We all know someone who is affected by heart disease. Maybe it’s a parent, grandparent, spouse, child, friend or even you who has suffered from heart disease or a stroke. February is American Heart Month and a good opportunity for each of us to educate ourselves about heart disease. According to the Centers for Disease Control and Prevention (CDC), cardiovascular disease is the leading cause of death in the United States; one in every three deaths is from heart disease and stroke, equal to 2,200 deaths per day.
High blood pressure, high LDL cholesterol and smoking are key heart disease risk factors for heart disease. The CDC notes that about half of Americans (49 percent) have at least one of these three risk factors.
When we recognize our risk factors, we can take steps to manage them. Some risk factors, such as age and family history, are not under our control. Other habits, such as smoking, food choices and level of physical activity, can be modified, with some effort.
Several other medical conditions and lifestyle choices can also put people at a higher risk for heart disease, including diabetes, overweight and obesity, poor diet, physical inactivity and excessive alcohol use. Conditions such as diabetes and high blood pressure can be managed through diet, physical activity, medication (as needed) and regular monitoring by a health-care provider.
Diet affects blood cholesterol levels. Eating a diet high in fat, especially saturated and trans fat, tends to raise blood cholesterol levels.
Food labels provide lots of information about your food choices. Compare fat, saturated fat, trans fat, cholesterol, fiber and sodium contents of different foods. If a product package says the product is “heart healthy” or carries a health claim, the food has to meet specific regulations.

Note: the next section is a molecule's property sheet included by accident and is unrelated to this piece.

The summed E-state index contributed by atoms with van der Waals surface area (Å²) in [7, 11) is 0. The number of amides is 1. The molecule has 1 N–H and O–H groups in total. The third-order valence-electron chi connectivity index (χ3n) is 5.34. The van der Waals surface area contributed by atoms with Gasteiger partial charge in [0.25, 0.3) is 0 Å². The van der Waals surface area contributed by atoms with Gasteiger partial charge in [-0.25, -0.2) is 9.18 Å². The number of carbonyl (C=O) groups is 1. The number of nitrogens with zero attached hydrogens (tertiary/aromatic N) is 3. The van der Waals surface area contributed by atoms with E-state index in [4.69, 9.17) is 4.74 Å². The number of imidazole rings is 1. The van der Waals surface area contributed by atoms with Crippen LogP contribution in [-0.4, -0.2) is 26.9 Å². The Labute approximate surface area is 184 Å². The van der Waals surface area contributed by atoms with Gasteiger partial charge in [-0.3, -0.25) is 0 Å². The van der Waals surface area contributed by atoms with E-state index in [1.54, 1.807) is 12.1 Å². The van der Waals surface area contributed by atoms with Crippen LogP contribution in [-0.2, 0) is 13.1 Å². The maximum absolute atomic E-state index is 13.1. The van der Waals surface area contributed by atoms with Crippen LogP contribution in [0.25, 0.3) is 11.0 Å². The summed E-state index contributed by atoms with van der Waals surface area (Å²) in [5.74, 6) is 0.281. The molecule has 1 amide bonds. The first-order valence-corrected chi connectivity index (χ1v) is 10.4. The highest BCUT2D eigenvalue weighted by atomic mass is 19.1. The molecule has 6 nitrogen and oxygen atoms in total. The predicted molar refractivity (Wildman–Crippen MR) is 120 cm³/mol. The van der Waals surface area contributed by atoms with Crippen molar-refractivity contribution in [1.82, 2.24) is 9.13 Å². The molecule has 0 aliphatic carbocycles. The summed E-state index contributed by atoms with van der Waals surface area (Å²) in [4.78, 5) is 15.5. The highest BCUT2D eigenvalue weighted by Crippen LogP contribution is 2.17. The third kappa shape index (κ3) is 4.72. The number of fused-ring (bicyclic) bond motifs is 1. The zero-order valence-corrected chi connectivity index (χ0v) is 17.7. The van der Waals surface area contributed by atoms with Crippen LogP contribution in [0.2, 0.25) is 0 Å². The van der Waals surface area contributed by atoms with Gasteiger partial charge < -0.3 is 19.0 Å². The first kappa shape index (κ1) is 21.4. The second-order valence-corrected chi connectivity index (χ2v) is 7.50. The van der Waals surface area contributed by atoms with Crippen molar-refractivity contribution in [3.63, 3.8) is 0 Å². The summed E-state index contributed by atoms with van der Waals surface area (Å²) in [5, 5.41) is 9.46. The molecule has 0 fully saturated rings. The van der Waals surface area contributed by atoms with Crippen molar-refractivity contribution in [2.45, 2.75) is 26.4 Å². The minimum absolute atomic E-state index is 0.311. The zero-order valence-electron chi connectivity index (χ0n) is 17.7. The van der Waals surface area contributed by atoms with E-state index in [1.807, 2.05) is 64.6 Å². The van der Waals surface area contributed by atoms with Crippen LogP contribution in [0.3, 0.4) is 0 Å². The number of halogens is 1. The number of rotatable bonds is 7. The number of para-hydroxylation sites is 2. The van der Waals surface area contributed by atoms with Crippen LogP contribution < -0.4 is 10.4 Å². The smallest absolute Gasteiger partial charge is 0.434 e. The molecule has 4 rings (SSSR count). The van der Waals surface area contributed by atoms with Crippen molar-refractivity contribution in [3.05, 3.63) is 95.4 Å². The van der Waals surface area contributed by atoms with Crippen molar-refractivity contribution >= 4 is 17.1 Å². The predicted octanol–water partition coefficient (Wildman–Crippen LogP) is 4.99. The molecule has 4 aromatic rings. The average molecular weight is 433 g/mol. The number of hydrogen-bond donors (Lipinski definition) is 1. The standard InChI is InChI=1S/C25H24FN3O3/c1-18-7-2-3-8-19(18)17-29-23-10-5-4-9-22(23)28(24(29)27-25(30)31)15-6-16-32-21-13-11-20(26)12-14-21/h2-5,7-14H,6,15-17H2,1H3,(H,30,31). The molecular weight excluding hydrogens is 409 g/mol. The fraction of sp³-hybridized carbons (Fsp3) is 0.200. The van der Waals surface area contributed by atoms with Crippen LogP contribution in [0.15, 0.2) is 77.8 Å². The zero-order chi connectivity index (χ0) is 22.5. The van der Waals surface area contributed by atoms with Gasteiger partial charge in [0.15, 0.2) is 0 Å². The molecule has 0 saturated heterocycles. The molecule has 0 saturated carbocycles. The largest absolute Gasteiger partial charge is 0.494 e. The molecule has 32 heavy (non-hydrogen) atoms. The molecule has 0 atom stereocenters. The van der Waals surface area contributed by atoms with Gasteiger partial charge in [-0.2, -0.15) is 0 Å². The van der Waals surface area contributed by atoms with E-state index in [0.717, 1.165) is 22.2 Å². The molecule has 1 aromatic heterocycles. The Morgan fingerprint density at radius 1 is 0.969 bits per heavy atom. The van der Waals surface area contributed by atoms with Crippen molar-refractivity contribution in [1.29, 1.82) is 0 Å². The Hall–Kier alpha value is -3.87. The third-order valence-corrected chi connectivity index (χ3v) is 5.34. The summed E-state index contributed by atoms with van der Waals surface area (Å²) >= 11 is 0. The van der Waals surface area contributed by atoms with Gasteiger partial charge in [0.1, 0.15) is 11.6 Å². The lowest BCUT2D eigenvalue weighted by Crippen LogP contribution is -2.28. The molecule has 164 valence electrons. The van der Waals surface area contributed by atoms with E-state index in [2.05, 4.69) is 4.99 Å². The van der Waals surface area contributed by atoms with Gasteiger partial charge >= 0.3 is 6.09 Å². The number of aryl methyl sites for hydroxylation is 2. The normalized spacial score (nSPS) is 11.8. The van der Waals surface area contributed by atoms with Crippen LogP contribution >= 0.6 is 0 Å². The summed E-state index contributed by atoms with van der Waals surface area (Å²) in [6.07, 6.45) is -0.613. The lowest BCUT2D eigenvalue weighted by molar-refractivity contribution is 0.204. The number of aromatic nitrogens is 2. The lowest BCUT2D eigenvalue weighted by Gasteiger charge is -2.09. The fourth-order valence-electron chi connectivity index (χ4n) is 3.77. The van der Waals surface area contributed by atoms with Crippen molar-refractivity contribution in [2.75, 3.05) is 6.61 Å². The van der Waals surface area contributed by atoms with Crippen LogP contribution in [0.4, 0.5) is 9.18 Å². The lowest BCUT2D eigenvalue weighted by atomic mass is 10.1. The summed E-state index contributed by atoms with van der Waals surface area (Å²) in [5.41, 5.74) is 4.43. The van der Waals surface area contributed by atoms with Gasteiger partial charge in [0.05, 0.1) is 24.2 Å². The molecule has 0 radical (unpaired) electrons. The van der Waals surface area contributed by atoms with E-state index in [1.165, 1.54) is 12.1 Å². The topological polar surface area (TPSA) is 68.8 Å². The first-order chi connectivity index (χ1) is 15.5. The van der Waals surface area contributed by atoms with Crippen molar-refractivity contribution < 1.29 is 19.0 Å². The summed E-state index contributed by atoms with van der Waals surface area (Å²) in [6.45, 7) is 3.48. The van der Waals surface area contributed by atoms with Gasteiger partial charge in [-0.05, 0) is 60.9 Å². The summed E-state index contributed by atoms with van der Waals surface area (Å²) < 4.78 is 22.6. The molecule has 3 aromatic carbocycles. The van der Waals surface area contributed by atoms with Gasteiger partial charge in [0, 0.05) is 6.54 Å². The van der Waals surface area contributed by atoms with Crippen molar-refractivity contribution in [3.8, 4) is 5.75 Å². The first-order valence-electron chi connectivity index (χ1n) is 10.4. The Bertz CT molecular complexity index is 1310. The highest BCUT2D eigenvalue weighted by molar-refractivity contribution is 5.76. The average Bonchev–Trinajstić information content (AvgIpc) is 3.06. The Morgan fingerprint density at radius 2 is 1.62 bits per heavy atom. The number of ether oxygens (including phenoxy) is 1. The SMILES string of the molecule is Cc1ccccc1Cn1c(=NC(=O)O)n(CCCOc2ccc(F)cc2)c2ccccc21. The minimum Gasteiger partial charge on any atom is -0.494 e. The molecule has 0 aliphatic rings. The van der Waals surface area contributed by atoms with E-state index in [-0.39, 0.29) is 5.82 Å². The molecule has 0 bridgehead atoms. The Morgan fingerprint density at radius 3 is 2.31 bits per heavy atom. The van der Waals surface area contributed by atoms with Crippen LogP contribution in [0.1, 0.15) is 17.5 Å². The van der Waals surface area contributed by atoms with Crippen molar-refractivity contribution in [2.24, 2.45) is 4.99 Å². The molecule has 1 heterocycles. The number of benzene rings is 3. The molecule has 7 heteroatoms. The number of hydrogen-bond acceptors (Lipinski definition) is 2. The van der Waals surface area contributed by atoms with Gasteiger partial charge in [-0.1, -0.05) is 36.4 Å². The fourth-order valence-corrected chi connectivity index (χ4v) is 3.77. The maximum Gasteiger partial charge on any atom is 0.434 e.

Eating more fruits and vegetables daily is associated with improving health. Visit www.choosemyplate.gov for nutrition serving recommendations for adults and children.
Fiber, especially soluble fiber found in barley, oatmeal, legumes such as cooked beans and produce such as carrots and apples, may reduce blood cholesterol levels if eaten regularly and in combination with a diet low in saturated fat.
Make at least half your grains whole grains. Wholewheat bread and oatmeal are examples of whole-grain foods. Look for the “whole grain” seal on product packages, look for a health claim, or look at the ingredient label for “whole grain,” “whole wheat” or “whole grain oats” as the first ingredient.
Substituting polyunsaturated fats (such as sunflower, corn and soybean oils) or monounsaturated fats (such as olive, canola and peanut oils) for solid fats can help improve your cholesterol profile.
Fatty fish, such as salmon, tuna, herring, mackerel, bass and halibut, contain omega-3 fatty acids, which are considered more heart healthy. Fish oil dietary supplements don’t appear to have the same effect.
Tofu, soymilk, soy-based burgers and soy nuts are examples of soy-based foods. Soy-based foods can carry a health claim linking soy to improved heart health if the foods meet certain criteria.
Physical activity is imperative to maintaining your heart health. Aim for at least 30 minutes of moderate physical activity, such as walking, on five or more days of the week. Three 10-minute segments count. Regular physical activity strengthens the heart, improves oxygen delivery to tissues, may lower blood pressure and may increase HDL cholesterol levels.
Heart disease and stroke affects all of our lives, but we can all work together in preventing and ending it.
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(Sources: NDSU Extension Publication FN-589, Centers for Disease Control and Prevention).